Inspirational: the influence of place
A place, something magic: the magic of the encounter between person and space.
“Genius loci” stated the Latins referring to those peculiar and specific characteristics that emanate from the place and are inevitably transmitted to its inhabitants. But the influence that the place can exert on the human mind and individual character is something inexplicable and magical that can occur with birth, over time, or even in a single intense, unveiling moment.
This moment transmutes into inspiration and is relevant to the purposes of the investigation of this exhibition “Inspirational: the influence of place” that highlights that magical moment in which the place becomes part of a human being who although not born there, although not living there, has grasped its deep and strong meaning.
An investigation that starts from afar, from an inspiration obtained through the reading of the valuable text by Pier Luigi Razzano titled America-NA which contains a collection of texts of American literature that from the 18th to the 20th century captured emotions and visions of writers, travelers on the European Grand Tour, who stopped or crossed the Campania region on their cultural pilgrimage. This is the starting point for an additional investigation that focuses on the pictorial / visual “here and now” of a New Grand Tour that contemporary American artists have been invited to do in the same territory in our days and have captured aspects perhaps unknown to the inhabitants themselves who, out of habit and automatism, are no longer even able to “see” the things that surround them.
Putting together literature and the visual arts is something that deeply attracts us and repeats that magic of influence of the place we want to deal with.
As inhabitants of a place we explore only some aspects of it and not its entirety and as citizens the exploration is reduced to a cost / benefit ratio that is relevant in political / social rather than aesthetic terms.
The vision of a territory elaborated and described by an eighteenth-century writer who lived there for a certain period and spoke about it with a gaze detached from emotional entanglements, is in itself interesting; but if this vision of the place is juxtaposed to that of a visual artist who sees the same land today, with current eyes and with contemporary technologies, the investigation can be even more intriguing and stimulating.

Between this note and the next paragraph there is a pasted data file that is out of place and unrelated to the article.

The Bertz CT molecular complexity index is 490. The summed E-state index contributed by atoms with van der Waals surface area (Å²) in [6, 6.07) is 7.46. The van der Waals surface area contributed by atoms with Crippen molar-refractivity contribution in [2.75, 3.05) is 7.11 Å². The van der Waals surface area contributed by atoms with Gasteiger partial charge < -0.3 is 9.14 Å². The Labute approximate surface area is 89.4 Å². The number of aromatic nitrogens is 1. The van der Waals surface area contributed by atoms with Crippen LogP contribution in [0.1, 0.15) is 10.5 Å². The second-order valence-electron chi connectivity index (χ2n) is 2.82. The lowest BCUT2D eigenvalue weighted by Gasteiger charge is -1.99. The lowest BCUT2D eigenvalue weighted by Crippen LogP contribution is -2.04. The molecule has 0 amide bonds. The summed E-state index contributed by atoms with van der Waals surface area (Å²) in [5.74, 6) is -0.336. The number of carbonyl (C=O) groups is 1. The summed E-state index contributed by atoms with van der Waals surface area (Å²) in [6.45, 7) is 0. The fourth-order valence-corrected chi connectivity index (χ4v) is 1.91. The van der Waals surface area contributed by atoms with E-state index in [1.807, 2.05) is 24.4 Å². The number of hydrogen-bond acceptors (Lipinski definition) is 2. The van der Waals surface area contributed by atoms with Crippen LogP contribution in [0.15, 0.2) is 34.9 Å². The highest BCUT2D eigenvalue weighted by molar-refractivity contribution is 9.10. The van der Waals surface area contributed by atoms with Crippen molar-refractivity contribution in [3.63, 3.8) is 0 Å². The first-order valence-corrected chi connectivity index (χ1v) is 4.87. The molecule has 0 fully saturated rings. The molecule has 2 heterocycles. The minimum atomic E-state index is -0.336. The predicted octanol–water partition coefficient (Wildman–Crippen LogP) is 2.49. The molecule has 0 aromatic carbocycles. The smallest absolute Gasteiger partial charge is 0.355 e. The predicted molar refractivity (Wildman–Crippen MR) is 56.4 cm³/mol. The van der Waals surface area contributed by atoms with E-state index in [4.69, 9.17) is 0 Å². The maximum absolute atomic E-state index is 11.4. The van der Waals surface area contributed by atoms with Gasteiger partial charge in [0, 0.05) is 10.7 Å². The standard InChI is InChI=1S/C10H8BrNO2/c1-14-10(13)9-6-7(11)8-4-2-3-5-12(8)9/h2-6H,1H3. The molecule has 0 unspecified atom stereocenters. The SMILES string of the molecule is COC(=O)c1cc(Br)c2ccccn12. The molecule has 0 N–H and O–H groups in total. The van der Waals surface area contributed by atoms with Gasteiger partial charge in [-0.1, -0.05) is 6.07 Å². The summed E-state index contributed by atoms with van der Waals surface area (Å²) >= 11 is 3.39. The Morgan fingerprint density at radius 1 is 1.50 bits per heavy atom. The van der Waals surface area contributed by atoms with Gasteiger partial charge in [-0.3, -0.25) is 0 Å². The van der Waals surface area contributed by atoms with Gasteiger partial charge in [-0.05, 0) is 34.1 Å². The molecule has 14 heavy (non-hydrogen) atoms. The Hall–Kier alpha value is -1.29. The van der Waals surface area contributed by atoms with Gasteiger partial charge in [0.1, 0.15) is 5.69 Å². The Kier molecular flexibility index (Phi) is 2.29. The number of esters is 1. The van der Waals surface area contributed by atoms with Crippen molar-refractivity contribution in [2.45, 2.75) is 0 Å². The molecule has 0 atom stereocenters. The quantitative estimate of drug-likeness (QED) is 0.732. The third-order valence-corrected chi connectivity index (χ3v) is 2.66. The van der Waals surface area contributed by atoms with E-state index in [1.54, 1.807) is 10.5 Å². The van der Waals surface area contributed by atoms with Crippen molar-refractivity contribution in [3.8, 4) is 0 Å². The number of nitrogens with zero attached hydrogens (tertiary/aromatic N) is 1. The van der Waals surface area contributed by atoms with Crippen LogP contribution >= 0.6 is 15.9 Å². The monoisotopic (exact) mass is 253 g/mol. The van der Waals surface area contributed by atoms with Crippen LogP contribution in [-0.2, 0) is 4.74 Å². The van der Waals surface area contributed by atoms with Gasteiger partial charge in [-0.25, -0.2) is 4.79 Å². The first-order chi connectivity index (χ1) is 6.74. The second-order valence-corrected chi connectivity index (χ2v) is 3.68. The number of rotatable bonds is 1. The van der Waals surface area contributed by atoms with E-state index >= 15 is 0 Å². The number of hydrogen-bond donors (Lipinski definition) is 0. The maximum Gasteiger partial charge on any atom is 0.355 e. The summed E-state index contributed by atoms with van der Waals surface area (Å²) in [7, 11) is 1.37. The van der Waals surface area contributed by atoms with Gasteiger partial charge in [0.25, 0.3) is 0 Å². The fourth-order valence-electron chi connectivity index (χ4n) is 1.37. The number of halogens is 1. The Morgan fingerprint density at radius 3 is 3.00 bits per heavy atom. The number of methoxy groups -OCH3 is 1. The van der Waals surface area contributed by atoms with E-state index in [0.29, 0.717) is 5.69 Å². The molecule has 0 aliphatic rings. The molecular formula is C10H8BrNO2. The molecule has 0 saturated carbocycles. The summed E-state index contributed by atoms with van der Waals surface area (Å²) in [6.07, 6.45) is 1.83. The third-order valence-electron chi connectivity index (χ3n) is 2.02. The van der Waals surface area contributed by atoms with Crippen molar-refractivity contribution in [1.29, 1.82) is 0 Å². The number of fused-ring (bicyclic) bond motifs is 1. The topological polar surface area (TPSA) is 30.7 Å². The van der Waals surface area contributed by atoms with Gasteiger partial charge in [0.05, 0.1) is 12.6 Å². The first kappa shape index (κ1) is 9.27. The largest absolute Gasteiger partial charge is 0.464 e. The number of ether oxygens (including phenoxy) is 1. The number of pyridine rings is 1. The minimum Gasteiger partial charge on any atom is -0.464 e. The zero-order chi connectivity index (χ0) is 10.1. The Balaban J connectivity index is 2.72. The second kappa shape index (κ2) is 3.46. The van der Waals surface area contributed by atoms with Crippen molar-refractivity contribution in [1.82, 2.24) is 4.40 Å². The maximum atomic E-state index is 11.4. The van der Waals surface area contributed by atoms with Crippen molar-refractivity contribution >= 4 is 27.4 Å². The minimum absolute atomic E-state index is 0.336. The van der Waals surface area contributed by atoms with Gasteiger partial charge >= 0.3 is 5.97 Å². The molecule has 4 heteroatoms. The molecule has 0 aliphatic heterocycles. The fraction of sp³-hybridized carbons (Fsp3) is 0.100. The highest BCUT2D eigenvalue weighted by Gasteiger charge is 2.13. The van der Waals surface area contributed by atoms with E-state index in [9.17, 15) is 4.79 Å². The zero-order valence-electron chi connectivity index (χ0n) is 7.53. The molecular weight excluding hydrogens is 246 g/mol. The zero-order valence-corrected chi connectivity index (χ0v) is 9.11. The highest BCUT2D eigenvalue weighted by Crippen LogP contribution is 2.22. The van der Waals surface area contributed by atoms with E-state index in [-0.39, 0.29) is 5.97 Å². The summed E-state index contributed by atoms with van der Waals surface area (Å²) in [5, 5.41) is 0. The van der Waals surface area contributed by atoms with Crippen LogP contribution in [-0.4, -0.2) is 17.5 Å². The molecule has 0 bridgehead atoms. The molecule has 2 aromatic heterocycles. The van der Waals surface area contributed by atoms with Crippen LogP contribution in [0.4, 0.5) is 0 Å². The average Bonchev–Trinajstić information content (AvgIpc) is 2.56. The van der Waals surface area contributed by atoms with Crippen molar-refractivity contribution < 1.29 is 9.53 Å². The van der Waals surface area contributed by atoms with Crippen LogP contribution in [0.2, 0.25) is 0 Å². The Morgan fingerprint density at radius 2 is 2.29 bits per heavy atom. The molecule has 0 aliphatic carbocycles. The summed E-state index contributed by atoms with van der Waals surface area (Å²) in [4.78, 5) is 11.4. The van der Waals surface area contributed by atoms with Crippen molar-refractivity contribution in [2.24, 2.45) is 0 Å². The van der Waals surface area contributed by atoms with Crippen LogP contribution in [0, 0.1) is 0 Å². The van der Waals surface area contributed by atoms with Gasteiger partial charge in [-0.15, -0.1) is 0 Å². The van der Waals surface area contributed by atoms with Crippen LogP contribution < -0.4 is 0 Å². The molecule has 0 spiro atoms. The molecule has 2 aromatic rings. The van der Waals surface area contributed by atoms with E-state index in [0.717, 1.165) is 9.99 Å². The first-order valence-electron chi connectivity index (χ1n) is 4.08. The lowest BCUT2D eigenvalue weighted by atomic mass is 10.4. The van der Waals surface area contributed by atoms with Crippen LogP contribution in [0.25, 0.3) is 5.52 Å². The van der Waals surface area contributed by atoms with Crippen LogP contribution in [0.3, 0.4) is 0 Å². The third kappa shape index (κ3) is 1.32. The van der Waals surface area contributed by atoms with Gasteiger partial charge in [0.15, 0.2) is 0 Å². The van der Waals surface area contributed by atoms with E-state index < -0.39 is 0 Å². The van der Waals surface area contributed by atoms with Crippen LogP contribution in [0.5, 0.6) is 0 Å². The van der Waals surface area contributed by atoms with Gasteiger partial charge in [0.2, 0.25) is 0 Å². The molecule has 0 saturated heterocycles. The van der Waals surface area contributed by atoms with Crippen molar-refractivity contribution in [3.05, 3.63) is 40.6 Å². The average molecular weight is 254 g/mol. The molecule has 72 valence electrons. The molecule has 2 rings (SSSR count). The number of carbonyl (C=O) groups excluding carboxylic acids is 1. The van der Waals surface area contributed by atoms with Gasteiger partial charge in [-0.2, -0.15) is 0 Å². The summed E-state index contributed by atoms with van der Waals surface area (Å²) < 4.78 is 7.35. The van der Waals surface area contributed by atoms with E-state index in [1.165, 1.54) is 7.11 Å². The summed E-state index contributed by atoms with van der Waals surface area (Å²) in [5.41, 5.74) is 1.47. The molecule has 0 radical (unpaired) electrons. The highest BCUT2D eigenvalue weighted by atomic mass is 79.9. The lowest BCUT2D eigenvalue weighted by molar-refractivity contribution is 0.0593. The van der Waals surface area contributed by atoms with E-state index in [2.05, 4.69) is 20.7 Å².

The place is a spatial dimension and, I would rather say, a relational dimension between physicality and spirit. It is the point of connection between physical person and space. Whether large or tiny, the surrounding space is destined to have a relationship and an influence on the psyche of the being that occupies it, and attitudes, behaviors and situations inevitably arise from this influence.
A place is made up of atmospheres, smells, flavors, sensations.
It is never neutral; it is made up of meaning and senses.
And therefore it provokes reactions: inspirations.
We need to be vigilant and wait for space to speak to us; we need to listen at the space talking to us; reflect on its being a place and at the same time a spatial relationship; relationship of senses. Knowledge and consciousness are formed through this attention to the place or places of our space exploration.
Physical space and psychological space merge in the inspiration that comes from it.
Degraded places involves degrading inspirations: it still speaks and communicates, but it is no longer a source of creativity and development.
Sustainability and the care of space therefore become aesthetic and social canons fundamental for human survival.
The care of the external space is in itself the care of our interiority.
The artists presented this space to us not only as a volume, a container, or a simple environment; they exhibited it as a source of beauty: in abstraction or figuration they composed their pictorial space as an occurrence of Beauty, an aspiration to Beauty. They showed us a path, they traced a path: looking at space with the eye of Art and Beauty: it is up to us to walk it.